Thursday, 14 July 2016

Innovating in the Digital Economy: when patents don't tell the whole story

The Global Information Technology Report 2016: Innovating in the Digital Economy has recently been published; you can access it online here. A comprehensive survey of the subject, it weighs in at 306 pages. Its pedigree is impressive too: the editorial team consists of Silja Baller (an economist who specialises in international trade as well as regulation and competition issues with the World Economic Forum), Soumitra Dutta (dean and professor of management and organizations in the Samuel Curtis Johnson Graduate School of Management, Cornell University) and Bruno Lanvin (an Executive Director of INSEAD's European Competitiveness Initiative Global Indices projects, as well as a Board Member of ICANN).

This Report is the fruit of a special project within the framework of the World Economic Forum’s Global Competitiveness and Risks Team and the Industry Partnership Programme for Information and Communication Technologies. Unlike so much expert literature, this Report does not shy away from talking about patents: the p-word is used nearly 350 times, and gets a plug in Key Finding 1. There the Report states:
"The digital revolution changes the nature of innovation. One of the key characteristics of the digital revolution is that it is nurtured by a different type of innovation, increasingly based on digital technologies and on the new business models it allows. In addition to making traditional research tools more powerful, it allows for new and near-costless types of innovation that require little or no R&D effort. Examples include the digitization of existing products and processes, distributed manufacturing, blockchains, and advertising-based “free services” as well as the prospect of more “uberized” activities in multiple sectors, including transport, banking, entertainment, and education.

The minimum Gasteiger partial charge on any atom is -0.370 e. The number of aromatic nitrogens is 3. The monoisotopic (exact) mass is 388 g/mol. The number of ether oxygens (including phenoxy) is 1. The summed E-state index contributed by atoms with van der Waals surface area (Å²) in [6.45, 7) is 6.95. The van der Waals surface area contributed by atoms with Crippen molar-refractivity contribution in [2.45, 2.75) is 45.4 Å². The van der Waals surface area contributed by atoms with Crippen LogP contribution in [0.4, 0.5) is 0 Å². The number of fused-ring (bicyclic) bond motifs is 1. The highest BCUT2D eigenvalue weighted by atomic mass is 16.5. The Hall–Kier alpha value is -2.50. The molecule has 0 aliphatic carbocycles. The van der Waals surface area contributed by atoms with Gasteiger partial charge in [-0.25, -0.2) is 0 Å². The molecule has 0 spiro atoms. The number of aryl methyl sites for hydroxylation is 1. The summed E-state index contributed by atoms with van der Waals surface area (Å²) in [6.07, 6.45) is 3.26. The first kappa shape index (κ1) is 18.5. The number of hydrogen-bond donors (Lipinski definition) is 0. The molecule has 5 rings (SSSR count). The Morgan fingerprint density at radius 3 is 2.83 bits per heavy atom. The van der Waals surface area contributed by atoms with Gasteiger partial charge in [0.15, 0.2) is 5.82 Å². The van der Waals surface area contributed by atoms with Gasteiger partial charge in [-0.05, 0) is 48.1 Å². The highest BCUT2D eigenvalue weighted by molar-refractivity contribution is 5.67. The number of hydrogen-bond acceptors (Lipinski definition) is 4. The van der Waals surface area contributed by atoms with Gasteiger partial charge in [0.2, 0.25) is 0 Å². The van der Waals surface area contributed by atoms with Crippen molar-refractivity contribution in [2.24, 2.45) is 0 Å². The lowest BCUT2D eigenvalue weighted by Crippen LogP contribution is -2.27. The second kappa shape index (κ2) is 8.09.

The NRI [= Networked Readiness Index] data show that the minds of business executives around the world are increasingly focused on innovation, as reflected by the steady upward trend in firms’ perceived capacity to innovate. Traditional measures for innovation, such as the number of patents registered, are picking up only part of the story. Instead, new types of innovation, such as business-model innovation, look set to become an important part of the innovation story: executives in almost 100 countries report increases in the perceived impact of ICTs [= information and communication technologies] on business-model innovation compared with last year".
Seven European countries make the Top Ten
Previous Aistemos blogposts on trade secrecy have commented on the problems faced in analysing developments in a sector in which innovatory trends and activity are not easily susceptible of tracking because they are not visible through rights registration systems. This is why businesses built on trade secrets and many designs and copyrights, can slip beneath the analysts' radar. 

The absence of perfect information about intellectual property right holdings is both a challenge to the analytics industry and a reminder that, where perfect data is not available, it is imperative to make the best use of such information as is available. This includes data concerning IP litigation and licensing deals as well as corporate transactions and the regulatory activities of competition authorities. 

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